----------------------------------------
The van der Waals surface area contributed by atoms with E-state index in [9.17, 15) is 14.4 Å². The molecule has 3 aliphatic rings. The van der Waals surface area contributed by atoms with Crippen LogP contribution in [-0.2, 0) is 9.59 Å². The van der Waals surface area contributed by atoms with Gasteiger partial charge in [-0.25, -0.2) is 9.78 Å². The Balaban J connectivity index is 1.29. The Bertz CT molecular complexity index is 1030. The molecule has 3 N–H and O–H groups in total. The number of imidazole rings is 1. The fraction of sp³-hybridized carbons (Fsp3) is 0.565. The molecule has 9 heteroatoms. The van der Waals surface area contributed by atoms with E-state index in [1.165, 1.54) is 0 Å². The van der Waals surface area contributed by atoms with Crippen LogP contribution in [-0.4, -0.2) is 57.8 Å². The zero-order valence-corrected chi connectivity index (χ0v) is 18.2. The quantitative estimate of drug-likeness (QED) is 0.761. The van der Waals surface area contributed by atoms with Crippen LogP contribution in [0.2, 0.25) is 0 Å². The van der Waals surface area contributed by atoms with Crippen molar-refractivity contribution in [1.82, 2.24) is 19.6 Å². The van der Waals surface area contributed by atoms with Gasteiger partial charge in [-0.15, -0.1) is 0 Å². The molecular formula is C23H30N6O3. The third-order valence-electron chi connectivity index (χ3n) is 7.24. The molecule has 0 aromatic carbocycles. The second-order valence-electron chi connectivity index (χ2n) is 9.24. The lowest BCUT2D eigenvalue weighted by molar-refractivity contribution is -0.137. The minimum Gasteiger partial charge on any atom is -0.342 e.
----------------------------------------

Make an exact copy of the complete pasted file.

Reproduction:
The van der Waals surface area contributed by atoms with E-state index in [9.17, 15) is 14.4 Å². The molecule has 3 aliphatic rings. The van der Waals surface area contributed by atoms with Crippen LogP contribution in [-0.2, 0) is 9.59 Å². The van der Waals surface area contributed by atoms with Gasteiger partial charge in [-0.25, -0.2) is 9.78 Å². The Balaban J connectivity index is 1.29. The Bertz CT molecular complexity index is 1030. The molecule has 3 N–H and O–H groups in total. The number of imidazole rings is 1. The fraction of sp³-hybridized carbons (Fsp3) is 0.565. The molecule has 9 heteroatoms. The van der Waals surface area contributed by atoms with E-state index in [1.165, 1.54) is 0 Å². The van der Waals surface area contributed by atoms with Crippen LogP contribution in [-0.4, -0.2) is 57.8 Å². The zero-order valence-corrected chi connectivity index (χ0v) is 18.2. The quantitative estimate of drug-likeness (QED) is 0.761. The van der Waals surface area contributed by atoms with Crippen LogP contribution in [0.2, 0.25) is 0 Å². The van der Waals surface area contributed by atoms with Crippen molar-refractivity contribution in [1.82, 2.24) is 19.6 Å². The van der Waals surface area contributed by atoms with Gasteiger partial charge in [-0.15, -0.1) is 0 Å². The molecular formula is C23H30N6O3. The third-order valence-electron chi connectivity index (χ3n) is 7.24. The molecule has 0 aromatic carbocycles. The second-order valence-electron chi connectivity index (χ2n) is 9.24. The lowest BCUT2D eigenvalue weighted by molar-refractivity contribution is -0.137. The minimum Gasteiger partial charge on any atom is -0.342 e.